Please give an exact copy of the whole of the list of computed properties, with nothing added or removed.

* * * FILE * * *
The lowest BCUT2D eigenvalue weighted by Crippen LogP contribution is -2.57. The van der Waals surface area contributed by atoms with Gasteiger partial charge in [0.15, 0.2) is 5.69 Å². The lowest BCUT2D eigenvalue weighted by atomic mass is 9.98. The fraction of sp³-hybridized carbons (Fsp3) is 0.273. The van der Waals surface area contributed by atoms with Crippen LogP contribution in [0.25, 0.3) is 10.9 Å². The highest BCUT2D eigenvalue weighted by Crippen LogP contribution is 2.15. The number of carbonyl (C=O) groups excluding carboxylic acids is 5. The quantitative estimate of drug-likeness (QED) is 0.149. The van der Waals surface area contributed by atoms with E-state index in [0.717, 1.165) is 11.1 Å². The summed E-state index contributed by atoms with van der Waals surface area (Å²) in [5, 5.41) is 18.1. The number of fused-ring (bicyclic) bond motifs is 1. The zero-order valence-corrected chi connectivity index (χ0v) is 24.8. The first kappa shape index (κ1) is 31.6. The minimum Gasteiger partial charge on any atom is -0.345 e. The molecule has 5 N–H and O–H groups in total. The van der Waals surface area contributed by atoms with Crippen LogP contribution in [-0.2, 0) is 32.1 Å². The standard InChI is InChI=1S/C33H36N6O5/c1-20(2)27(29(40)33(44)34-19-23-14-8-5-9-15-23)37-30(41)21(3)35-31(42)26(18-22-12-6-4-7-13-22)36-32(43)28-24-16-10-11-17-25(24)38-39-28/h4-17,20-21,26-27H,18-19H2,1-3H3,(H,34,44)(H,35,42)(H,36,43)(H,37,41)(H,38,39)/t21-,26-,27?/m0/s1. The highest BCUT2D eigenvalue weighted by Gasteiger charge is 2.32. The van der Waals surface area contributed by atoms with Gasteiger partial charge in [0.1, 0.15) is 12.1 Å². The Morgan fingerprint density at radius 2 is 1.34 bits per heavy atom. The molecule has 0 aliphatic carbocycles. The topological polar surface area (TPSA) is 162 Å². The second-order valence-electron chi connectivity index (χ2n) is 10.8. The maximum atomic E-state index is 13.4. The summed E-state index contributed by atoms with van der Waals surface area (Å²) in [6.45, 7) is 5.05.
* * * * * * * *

The lowest BCUT2D eigenvalue weighted by Crippen LogP contribution is -2.57. The van der Waals surface area contributed by atoms with Gasteiger partial charge in [0.15, 0.2) is 5.69 Å². The lowest BCUT2D eigenvalue weighted by atomic mass is 9.98. The fraction of sp³-hybridized carbons (Fsp3) is 0.273. The van der Waals surface area contributed by atoms with Crippen LogP contribution in [0.25, 0.3) is 10.9 Å². The highest BCUT2D eigenvalue weighted by Crippen LogP contribution is 2.15. The number of carbonyl (C=O) groups excluding carboxylic acids is 5. The quantitative estimate of drug-likeness (QED) is 0.149. The van der Waals surface area contributed by atoms with E-state index in [0.717, 1.165) is 11.1 Å². The summed E-state index contributed by atoms with van der Waals surface area (Å²) in [5, 5.41) is 18.1. The number of fused-ring (bicyclic) bond motifs is 1. The zero-order valence-corrected chi connectivity index (χ0v) is 24.8. The first kappa shape index (κ1) is 31.6. The minimum Gasteiger partial charge on any atom is -0.345 e. The molecule has 5 N–H and O–H groups in total. The van der Waals surface area contributed by atoms with Crippen LogP contribution in [-0.2, 0) is 32.1 Å². The standard InChI is InChI=1S/C33H36N6O5/c1-20(2)27(29(40)33(44)34-19-23-14-8-5-9-15-23)37-30(41)21(3)35-31(42)26(18-22-12-6-4-7-13-22)36-32(43)28-24-16-10-11-17-25(24)38-39-28/h4-17,20-21,26-27H,18-19H2,1-3H3,(H,34,44)(H,35,42)(H,36,43)(H,37,41)(H,38,39)/t21-,26-,27?/m0/s1. The highest BCUT2D eigenvalue weighted by Gasteiger charge is 2.32. The van der Waals surface area contributed by atoms with Gasteiger partial charge in [0.1, 0.15) is 12.1 Å². The Morgan fingerprint density at radius 2 is 1.34 bits per heavy atom. The molecule has 0 aliphatic carbocycles. The topological polar surface area (TPSA) is 162 Å². The second-order valence-electron chi connectivity index (χ2n) is 10.8. The maximum atomic E-state index is 13.4. The summed E-state index contributed by atoms with van der Waals surface area (Å²) in [6.45, 7) is 5.05.